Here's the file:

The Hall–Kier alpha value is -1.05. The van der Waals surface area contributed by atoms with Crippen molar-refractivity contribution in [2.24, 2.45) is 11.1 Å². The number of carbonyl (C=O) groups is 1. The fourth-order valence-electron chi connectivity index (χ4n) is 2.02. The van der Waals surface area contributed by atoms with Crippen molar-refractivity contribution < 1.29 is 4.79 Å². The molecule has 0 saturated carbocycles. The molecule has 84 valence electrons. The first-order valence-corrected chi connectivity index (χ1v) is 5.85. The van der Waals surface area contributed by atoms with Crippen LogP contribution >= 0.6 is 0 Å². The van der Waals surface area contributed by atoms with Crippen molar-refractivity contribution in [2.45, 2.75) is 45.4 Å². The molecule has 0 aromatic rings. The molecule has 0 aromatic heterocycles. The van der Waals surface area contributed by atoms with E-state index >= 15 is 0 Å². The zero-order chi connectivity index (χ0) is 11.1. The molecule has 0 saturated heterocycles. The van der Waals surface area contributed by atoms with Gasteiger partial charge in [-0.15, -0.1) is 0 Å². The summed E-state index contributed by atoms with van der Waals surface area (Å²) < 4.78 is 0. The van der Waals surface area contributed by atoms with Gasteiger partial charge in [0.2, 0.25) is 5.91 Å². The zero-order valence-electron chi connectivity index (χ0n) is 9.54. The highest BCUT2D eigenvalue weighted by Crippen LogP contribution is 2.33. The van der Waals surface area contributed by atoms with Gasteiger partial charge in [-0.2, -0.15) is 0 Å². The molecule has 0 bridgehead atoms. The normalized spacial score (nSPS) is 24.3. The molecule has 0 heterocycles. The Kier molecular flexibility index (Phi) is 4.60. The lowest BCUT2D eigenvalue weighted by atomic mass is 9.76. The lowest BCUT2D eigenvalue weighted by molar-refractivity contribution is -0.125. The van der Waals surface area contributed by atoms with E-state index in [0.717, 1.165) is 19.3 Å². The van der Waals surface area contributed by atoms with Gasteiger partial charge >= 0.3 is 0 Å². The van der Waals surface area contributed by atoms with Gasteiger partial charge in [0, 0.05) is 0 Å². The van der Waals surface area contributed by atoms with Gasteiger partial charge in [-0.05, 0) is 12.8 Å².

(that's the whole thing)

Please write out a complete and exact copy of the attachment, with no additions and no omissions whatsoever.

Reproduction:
The Hall–Kier alpha value is -1.05. The van der Waals surface area contributed by atoms with Crippen molar-refractivity contribution in [2.24, 2.45) is 11.1 Å². The number of carbonyl (C=O) groups is 1. The fourth-order valence-electron chi connectivity index (χ4n) is 2.02. The van der Waals surface area contributed by atoms with Crippen molar-refractivity contribution < 1.29 is 4.79 Å². The molecule has 0 saturated carbocycles. The molecule has 84 valence electrons. The first-order valence-corrected chi connectivity index (χ1v) is 5.85. The van der Waals surface area contributed by atoms with Crippen LogP contribution >= 0.6 is 0 Å². The van der Waals surface area contributed by atoms with Crippen molar-refractivity contribution in [2.45, 2.75) is 45.4 Å². The molecule has 0 aromatic rings. The molecule has 0 aromatic heterocycles. The van der Waals surface area contributed by atoms with E-state index >= 15 is 0 Å². The zero-order chi connectivity index (χ0) is 11.1. The molecule has 0 saturated heterocycles. The van der Waals surface area contributed by atoms with Gasteiger partial charge in [-0.15, -0.1) is 0 Å². The summed E-state index contributed by atoms with van der Waals surface area (Å²) < 4.78 is 0. The van der Waals surface area contributed by atoms with Gasteiger partial charge in [0.2, 0.25) is 5.91 Å². The zero-order valence-electron chi connectivity index (χ0n) is 9.54. The highest BCUT2D eigenvalue weighted by Crippen LogP contribution is 2.33. The van der Waals surface area contributed by atoms with Gasteiger partial charge in [-0.2, -0.15) is 0 Å². The molecule has 0 bridgehead atoms. The normalized spacial score (nSPS) is 24.3. The molecule has 0 heterocycles. The Kier molecular flexibility index (Phi) is 4.60. The lowest BCUT2D eigenvalue weighted by atomic mass is 9.76. The lowest BCUT2D eigenvalue weighted by molar-refractivity contribution is -0.125. The van der Waals surface area contributed by atoms with E-state index in [0.717, 1.165) is 19.3 Å². The van der Waals surface area contributed by atoms with Gasteiger partial charge >= 0.3 is 0 Å². The van der Waals surface area contributed by atoms with Gasteiger partial charge in [0, 0.05) is 0 Å². The van der Waals surface area contributed by atoms with Gasteiger partial charge in [-0.05, 0) is 12.8 Å².